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  • The Playlist
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    Tommy Lee Jones May Join Meryl Streep & Steve Carell In 'Great Hope Springs'

    The 1990s saw Tommy Lee Jones suddenly become one of the more unlikely A-listers out there. His Oscar-winning antagonist in "The Fugitive" placed the actor firmly in demand in big budget projects such as "Men in Black," "Volcano" and "Batman Forever," as well as a series of not-particularly good procedural programmers like "Double Jeopardy," "Rules of Engagement" and "The Hunted." But the humiliation of 2005's cheerleader comedy "Man of the House," which would be a nadir of anyone's career, let alone someone with fine work stretching back 40-odd years, seemed to change things.

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  • The Playlist
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    Jennifer Lawrence Finally Locked In For 'The Hunger Games'

    The process of casting a high-profile, much sought-after role in a major would-be franchise is a complex one, with the advent of movie blogs such as ourselves. Every stage of the process is now as public as it could be, save some kind of weekly reality show documenting it, and it has the side effect of making the casting process seem endless. It's only six weeks or so since rumors of any kind started flying around regarding Gary Ross' adaptation of immensely popular young adult novel trilogy "The Hunger Games," but it's dominated the news to the extent that we're nothing but delighted that a decision's finally been made on the casting of Katniss, the central role.

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  • Spout
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    SXSW 2011: First Idea is to Blame the Government in "Attack the Block," "The Divide" and "Phase 7"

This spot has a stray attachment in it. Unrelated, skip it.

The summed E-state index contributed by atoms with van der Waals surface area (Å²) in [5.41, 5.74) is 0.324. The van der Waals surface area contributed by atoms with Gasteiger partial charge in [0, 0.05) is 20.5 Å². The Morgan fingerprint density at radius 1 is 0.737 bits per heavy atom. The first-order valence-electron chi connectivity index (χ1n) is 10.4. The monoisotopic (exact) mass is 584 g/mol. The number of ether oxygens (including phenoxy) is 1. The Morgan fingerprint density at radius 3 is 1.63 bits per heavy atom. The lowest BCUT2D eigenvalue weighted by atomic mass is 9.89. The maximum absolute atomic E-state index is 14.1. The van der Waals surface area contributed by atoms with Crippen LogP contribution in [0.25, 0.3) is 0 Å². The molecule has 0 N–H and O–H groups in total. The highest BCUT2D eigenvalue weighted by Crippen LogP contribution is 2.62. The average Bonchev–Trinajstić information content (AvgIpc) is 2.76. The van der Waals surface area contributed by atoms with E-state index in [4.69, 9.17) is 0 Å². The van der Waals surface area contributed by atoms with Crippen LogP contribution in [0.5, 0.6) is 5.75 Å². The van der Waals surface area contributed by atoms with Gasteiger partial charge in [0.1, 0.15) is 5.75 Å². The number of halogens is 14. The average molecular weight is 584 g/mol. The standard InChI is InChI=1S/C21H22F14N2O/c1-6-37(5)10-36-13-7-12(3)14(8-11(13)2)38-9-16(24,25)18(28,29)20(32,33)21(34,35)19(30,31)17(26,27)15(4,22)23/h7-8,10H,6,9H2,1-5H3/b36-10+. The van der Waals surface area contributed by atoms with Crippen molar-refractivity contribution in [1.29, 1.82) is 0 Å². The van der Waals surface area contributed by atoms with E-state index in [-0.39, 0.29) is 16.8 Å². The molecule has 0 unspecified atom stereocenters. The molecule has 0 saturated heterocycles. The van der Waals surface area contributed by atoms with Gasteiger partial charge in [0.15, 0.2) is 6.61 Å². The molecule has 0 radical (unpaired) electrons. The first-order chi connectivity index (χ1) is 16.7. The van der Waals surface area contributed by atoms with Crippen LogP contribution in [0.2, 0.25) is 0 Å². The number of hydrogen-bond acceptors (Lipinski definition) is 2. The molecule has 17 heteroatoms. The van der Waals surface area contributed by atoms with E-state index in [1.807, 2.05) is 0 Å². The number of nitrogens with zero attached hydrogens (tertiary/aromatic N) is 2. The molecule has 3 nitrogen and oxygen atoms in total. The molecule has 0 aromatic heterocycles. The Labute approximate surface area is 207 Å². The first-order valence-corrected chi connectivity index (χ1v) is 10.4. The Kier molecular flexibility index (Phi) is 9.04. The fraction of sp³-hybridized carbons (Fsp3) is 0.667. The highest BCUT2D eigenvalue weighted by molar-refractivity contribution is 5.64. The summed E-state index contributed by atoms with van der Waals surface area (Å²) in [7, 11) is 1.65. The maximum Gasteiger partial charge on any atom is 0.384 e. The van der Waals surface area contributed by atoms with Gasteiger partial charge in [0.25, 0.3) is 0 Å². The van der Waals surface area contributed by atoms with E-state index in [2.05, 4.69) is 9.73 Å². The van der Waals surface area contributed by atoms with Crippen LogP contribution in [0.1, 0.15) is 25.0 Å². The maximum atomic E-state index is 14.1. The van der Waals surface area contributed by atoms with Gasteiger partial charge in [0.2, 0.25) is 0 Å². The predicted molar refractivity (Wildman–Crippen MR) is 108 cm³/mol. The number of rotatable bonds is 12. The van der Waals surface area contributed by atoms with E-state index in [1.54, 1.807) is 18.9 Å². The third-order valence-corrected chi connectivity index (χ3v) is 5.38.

For a while there, movies about alien invasions and zombies and viral outbreaks were complicated by their insistence to make the government or some similar higher power the true villain. Never mind the thing that was literally killing people, though that is a frightening threat all its own. The ultimate evil was the scientists, military, politicians, etc., who originally created or ordered the wickedness that got out of control. It reflected many conspiracy theories, which pinned most anything on the government. But now we've got two films, both at SXSW, that merely return to theorizing rather than full-on implicating those usual suspects. They are "Attack the Block" and "Phase 7."

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  • The Playlist
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    Netflix Enters Original Content World By Backing David Fincher/Kevin Spacey Series 'House of Cards'

    The term 'game-changer' gets bandied around a lot, but rarely accurately. "The Matrix Revolutions," for instance, was billed as such. So was "Tron: Legacy," and neither seem to have changed any games, as such. "Avatar" has the most claim to the title, seeing as how it immediately encouraged every other film in town to go 3D, but it was also pretty much a once-in-a-generation phenomenon: "Mars Needs Moms" proved only this weekend that 3D and motion capture in no way ensures any kind of box office success.

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  • Women and Hollywood
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    New Bridesmaids Trailer

    This looks even better than the first one.

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  • The Playlist
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    Update: Liam Neeson Confirmed For 'Taken 2'